McMaverick category archive
I forgot to tune into the FDIC last night to see the parade of fiscal responsibles being honored for their acumen at destroying jobs, money, and trust(s).
I shall recognize them now for their mastery of the universe.
These banks are now blanks:
Joseph Stiglitz points out the doube-standard of foreclosure fraud. Banks expect homeowners to obey the law, while the banks disobey it. A nugget:
The procedural shortcuts, incomplete documentation and rampant fraud that accompanied banks’ rush to generate millions of bad loans during the housing bubble has, however, complicated the process of cleaning up the ensuing mess.
To many bankers, these are just details to be overlooked. Most people evicted from their homes have not been paying their mortgages, and, in most cases, those who are throwing them out have rightful claims. But Americans are not supposed to believe in justice on average.
If the law is not the same for everyone, we do not have rule of law.
Keith Olbermann described the importance of the rule of law last night while criticizing the willingness of John McCain (and others) to throw out the liberties of some.
Here is the key part of the transcript. It’s a good description of the importance of the rule of law:
And if you can decide that he shouldn’t have the same rights we would give to the man who shot President Reagan, or to serial killers, or to Bernie Madoff, then the precedent that you set can some day end thusly:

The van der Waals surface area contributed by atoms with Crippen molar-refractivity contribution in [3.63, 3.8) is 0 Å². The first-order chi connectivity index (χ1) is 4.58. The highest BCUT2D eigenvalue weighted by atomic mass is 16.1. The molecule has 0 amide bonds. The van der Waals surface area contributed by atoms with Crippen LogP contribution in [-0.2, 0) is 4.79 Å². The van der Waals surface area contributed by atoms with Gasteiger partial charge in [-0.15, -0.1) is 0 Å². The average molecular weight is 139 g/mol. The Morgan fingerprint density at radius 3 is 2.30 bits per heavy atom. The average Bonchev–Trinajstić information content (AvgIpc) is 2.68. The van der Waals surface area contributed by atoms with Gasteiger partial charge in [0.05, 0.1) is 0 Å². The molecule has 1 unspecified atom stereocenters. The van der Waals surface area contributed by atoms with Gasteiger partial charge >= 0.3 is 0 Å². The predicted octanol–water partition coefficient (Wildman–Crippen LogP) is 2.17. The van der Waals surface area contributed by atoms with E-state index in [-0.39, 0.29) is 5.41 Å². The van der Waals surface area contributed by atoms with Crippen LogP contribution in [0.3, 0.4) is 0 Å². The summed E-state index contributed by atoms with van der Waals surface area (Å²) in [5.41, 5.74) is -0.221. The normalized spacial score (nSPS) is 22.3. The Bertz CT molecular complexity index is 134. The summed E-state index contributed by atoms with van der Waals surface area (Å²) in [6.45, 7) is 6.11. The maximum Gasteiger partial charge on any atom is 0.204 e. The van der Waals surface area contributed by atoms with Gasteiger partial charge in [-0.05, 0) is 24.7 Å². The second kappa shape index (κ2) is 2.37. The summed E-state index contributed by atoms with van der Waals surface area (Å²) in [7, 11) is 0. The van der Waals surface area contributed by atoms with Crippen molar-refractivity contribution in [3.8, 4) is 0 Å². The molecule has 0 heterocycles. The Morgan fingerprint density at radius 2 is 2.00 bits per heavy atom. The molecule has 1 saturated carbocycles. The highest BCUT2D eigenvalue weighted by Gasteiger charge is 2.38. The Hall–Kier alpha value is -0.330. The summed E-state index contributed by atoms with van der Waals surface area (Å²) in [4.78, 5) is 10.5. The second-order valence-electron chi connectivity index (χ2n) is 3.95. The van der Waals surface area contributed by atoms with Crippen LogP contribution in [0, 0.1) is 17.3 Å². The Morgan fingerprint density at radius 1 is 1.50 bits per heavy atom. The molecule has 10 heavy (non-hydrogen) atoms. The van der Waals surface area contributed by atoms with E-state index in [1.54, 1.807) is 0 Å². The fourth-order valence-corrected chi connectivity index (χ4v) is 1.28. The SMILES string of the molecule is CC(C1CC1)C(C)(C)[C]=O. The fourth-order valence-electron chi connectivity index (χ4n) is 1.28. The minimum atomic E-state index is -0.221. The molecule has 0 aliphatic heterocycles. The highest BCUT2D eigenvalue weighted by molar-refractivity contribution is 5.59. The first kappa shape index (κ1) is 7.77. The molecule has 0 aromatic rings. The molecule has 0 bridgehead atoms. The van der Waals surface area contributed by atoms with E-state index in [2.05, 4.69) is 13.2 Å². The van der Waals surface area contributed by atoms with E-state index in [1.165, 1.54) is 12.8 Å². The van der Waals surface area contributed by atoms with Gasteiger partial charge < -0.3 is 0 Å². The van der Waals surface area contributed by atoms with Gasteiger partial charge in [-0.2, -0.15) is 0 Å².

Some day, for some reason, somebody will be able to arrest you, Mr. McCain, and declare that you are not entitled to your Miranda rights, and that perhaps you should be tried by a military court.
While you pander to a group that tries to dress up its bitching about paying its fair share of taxes as “the government is taking away freedom,” you propose that the government should take away… freedom.
You shame yourself in the eyes of American Patriots, and in the eyes of your fellow veterans who sacrificed, and the honored dead who gave their lives, to protect the freedoms and the laws you have today suggested should be optional!
For practical purposes, the law is not the same for everyone. Shoplifters with public defenders do not face the same odds as Wall Street banksters with $1500-an-hour defense lawyers.
Nevertheless, a thread in the story of America has been the struggle to make the law the same for everyone; now, at least, that shoplifter does get a public defender.